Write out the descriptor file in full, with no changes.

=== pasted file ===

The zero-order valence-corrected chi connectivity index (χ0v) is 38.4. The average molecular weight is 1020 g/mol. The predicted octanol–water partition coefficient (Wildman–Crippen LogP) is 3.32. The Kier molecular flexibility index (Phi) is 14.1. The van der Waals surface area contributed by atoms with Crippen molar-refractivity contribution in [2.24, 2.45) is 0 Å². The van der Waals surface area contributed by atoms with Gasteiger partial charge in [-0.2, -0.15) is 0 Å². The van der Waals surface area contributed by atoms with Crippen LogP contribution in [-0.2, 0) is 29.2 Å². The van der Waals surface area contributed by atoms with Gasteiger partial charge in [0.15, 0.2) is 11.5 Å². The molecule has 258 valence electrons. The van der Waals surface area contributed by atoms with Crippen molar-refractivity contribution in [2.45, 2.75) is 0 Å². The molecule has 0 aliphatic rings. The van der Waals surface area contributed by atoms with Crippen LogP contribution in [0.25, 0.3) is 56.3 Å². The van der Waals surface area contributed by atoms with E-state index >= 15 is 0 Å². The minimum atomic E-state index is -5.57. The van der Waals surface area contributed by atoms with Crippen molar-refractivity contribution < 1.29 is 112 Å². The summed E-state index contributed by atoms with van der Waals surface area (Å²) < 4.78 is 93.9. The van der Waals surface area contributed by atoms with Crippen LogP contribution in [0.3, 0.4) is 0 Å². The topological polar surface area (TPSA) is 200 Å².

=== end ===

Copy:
The zero-order valence-corrected chi connectivity index (χ0v) is 38.4. The average molecular weight is 1020 g/mol. The predicted octanol–water partition coefficient (Wildman–Crippen LogP) is 3.32. The Kier molecular flexibility index (Phi) is 14.1. The van der Waals surface area contributed by atoms with Crippen molar-refractivity contribution in [2.24, 2.45) is 0 Å². The van der Waals surface area contributed by atoms with Gasteiger partial charge in [-0.2, -0.15) is 0 Å². The van der Waals surface area contributed by atoms with Crippen LogP contribution in [-0.2, 0) is 29.2 Å². The van der Waals surface area contributed by atoms with Gasteiger partial charge in [0.15, 0.2) is 11.5 Å². The molecule has 258 valence electrons. The van der Waals surface area contributed by atoms with Crippen molar-refractivity contribution in [2.45, 2.75) is 0 Å². The molecule has 0 aliphatic rings. The van der Waals surface area contributed by atoms with Crippen LogP contribution in [0.25, 0.3) is 56.3 Å². The van der Waals surface area contributed by atoms with E-state index >= 15 is 0 Å². The minimum atomic E-state index is -5.57. The van der Waals surface area contributed by atoms with Crippen molar-refractivity contribution < 1.29 is 112 Å². The summed E-state index contributed by atoms with van der Waals surface area (Å²) < 4.78 is 93.9. The van der Waals surface area contributed by atoms with Crippen LogP contribution in [0.3, 0.4) is 0 Å². The topological polar surface area (TPSA) is 200 Å².